A walk through the buzzing speed dating room was instructive. Some entrepreneurs waved their hands as they spoke rapidly to beat the time limit. Others showed drawings or data on their iPads. San Juan Capistrano shoe designer Boistel carried a plastic foot with his Aztec sandal on it.
"I was a bit frustrated," he confessed after the session. "I only saw five investors and I was cranked up to see 10."
Boistel, a native of France, has been designing action sports footwear and other products for 20 years. He's been an independent designer since 2005. His company, Mocactia, offers footwear inspired by cultures from other times all over the world. The Aztec, whose strap extends through two toes, sells online for $25.50. He's planning a Kickstarter fund raising drive in May.
While everyone who wanted to talk with investors seemed to have an opportunity sometime during the day, the Piranha Pool ended on a note of unanimity.
The finalists were Patience of ThermaQuatic; Keith Mullin of Gamer Grub of San Diego; Carlos Orellana of Gift Card Sender in Irvine; and Nicholas Hu and BranchPoint Technologies. The company is in Baltimore and Los Angeles but may move to Irvine or San Diego.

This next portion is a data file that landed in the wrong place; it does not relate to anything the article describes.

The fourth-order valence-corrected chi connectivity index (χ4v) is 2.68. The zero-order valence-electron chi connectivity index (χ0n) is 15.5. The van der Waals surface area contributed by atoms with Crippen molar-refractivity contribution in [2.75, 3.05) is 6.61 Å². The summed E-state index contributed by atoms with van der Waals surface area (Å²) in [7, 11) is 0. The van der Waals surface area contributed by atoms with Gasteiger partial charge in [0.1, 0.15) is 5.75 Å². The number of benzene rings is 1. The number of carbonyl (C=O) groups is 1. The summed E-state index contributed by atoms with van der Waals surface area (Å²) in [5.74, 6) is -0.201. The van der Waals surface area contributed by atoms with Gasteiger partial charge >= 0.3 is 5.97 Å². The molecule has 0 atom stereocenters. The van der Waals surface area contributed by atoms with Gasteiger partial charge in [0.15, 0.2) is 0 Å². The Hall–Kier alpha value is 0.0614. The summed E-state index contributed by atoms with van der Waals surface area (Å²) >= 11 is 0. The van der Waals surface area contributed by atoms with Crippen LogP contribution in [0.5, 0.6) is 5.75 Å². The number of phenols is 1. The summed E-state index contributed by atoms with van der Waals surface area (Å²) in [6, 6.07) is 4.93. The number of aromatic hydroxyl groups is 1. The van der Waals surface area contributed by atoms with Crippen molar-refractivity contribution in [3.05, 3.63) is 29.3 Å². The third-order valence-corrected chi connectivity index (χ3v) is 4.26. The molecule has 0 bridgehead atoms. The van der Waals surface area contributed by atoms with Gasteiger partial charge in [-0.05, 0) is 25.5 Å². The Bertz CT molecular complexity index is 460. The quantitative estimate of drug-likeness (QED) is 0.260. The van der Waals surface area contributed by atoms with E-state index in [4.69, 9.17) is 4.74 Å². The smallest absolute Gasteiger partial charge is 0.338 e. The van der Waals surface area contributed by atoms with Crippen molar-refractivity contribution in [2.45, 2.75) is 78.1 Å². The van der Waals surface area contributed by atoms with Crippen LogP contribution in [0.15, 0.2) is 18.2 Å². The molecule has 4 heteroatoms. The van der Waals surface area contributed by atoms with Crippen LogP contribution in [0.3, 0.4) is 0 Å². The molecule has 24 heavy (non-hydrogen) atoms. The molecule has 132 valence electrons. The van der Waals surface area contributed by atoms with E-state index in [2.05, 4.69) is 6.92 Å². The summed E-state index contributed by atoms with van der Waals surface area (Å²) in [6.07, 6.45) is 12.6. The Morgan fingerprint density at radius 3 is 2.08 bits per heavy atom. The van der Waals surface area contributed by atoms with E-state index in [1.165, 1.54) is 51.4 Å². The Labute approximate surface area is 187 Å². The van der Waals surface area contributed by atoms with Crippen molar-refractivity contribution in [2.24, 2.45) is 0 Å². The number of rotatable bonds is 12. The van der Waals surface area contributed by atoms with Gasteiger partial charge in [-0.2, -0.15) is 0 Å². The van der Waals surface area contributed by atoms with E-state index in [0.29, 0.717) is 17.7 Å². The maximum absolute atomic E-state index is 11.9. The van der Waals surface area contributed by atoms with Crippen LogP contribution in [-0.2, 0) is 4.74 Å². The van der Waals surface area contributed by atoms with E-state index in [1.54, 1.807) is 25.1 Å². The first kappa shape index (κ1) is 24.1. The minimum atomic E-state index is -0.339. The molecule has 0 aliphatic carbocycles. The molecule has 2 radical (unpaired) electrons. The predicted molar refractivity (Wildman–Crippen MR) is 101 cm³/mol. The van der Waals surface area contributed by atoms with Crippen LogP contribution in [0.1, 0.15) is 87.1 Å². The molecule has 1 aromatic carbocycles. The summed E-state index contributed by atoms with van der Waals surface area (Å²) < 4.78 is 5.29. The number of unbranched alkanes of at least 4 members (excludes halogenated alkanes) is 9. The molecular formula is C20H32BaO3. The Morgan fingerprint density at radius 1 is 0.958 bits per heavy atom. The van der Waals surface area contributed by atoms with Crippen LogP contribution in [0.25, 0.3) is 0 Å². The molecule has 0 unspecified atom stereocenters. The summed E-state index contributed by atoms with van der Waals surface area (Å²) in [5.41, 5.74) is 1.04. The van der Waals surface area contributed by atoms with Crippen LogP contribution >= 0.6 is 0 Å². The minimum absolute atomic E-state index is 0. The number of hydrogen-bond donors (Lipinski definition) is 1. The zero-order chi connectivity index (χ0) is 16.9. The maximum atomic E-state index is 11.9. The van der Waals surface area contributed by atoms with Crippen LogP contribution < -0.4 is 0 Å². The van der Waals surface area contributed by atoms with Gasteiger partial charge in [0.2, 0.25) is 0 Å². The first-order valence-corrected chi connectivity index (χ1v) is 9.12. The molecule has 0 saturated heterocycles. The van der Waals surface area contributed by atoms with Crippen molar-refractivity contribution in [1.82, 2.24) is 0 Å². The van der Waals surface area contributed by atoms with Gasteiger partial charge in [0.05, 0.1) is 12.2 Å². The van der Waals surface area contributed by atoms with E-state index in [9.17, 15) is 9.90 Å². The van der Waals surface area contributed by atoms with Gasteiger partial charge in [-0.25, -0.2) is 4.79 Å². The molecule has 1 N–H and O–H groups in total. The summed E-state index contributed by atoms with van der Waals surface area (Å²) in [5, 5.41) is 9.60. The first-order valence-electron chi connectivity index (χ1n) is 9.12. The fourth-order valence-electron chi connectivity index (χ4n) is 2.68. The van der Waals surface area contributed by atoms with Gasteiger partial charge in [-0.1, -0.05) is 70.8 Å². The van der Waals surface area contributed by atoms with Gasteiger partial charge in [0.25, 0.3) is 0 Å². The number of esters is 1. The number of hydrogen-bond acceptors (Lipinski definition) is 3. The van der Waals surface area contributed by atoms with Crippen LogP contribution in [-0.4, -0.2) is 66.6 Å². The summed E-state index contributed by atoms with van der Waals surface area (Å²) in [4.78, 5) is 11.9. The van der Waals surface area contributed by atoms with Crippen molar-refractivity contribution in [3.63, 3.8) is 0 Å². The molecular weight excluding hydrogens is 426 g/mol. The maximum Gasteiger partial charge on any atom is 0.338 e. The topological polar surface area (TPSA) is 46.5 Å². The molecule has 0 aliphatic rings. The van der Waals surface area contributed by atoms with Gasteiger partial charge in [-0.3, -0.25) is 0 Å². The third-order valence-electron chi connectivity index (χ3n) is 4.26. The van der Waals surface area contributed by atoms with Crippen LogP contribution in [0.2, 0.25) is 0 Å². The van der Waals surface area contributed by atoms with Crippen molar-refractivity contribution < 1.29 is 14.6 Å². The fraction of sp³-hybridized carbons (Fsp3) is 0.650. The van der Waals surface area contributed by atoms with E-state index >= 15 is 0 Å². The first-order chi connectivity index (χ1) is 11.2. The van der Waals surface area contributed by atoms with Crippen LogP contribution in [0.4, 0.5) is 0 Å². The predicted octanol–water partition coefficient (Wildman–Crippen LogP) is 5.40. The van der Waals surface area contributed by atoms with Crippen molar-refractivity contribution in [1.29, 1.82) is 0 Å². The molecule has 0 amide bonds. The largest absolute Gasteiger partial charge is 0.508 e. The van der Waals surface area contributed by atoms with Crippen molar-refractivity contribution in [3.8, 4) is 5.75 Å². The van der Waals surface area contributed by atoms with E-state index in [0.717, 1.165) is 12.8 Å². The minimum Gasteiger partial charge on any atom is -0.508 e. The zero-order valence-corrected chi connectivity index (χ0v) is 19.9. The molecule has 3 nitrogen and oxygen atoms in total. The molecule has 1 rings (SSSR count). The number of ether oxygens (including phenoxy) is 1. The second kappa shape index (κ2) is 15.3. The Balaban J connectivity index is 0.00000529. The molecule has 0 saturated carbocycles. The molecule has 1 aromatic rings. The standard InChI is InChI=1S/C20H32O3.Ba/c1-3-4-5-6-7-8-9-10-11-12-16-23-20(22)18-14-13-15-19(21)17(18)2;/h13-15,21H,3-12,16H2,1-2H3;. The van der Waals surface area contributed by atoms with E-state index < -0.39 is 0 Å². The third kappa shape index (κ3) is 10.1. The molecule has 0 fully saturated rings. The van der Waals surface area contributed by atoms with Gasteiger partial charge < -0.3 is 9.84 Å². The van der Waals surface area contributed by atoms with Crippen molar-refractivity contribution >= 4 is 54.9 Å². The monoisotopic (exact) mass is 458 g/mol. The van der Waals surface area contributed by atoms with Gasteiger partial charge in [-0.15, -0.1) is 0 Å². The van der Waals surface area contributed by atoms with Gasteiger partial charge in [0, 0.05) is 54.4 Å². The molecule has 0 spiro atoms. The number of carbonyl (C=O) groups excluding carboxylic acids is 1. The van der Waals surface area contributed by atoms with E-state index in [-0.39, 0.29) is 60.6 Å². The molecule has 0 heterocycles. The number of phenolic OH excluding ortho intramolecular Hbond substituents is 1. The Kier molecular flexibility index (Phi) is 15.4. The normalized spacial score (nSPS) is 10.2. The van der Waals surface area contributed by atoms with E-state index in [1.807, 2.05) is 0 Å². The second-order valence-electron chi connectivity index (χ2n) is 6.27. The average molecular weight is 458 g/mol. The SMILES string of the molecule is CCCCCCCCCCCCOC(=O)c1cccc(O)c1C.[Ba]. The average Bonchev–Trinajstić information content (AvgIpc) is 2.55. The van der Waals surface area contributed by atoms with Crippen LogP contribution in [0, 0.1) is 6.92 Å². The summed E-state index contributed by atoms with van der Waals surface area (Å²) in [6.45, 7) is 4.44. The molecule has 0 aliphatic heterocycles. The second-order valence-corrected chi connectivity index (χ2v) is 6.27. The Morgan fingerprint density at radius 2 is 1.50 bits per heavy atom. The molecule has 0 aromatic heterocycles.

Audience members could text their favorite among the four and chose BranchPoint, developer of the wireless brain pressure monitor. The judges also picked BranchPoint for the top prize of $20,000 in business services. While the first product will make brain pressure monitoring safer than hard-wire versions, Hu said the technology can be used for many implant monitoring needs. The company has a contract with the U.S. Defense Advanced Research Projects Agency, he added.
Gamer Grub placed second winning $8,000 in services. The company is developing snacks packed with vitamins and "neurotransmitters" to keep gamers sharp, Mullin said. He's targeting gamers because computer gaming is a $12 billion industry.
ThermaQuatic was third, winning $5,000 in services. And fourth was Gift Card Sender, an Irvine startup selling gift cards by mobile phone to 75 companies such as Walmart and TGI Fridays, said Carlos Orellana. Since launching a few weeks ago, 700 people have downloaded the app.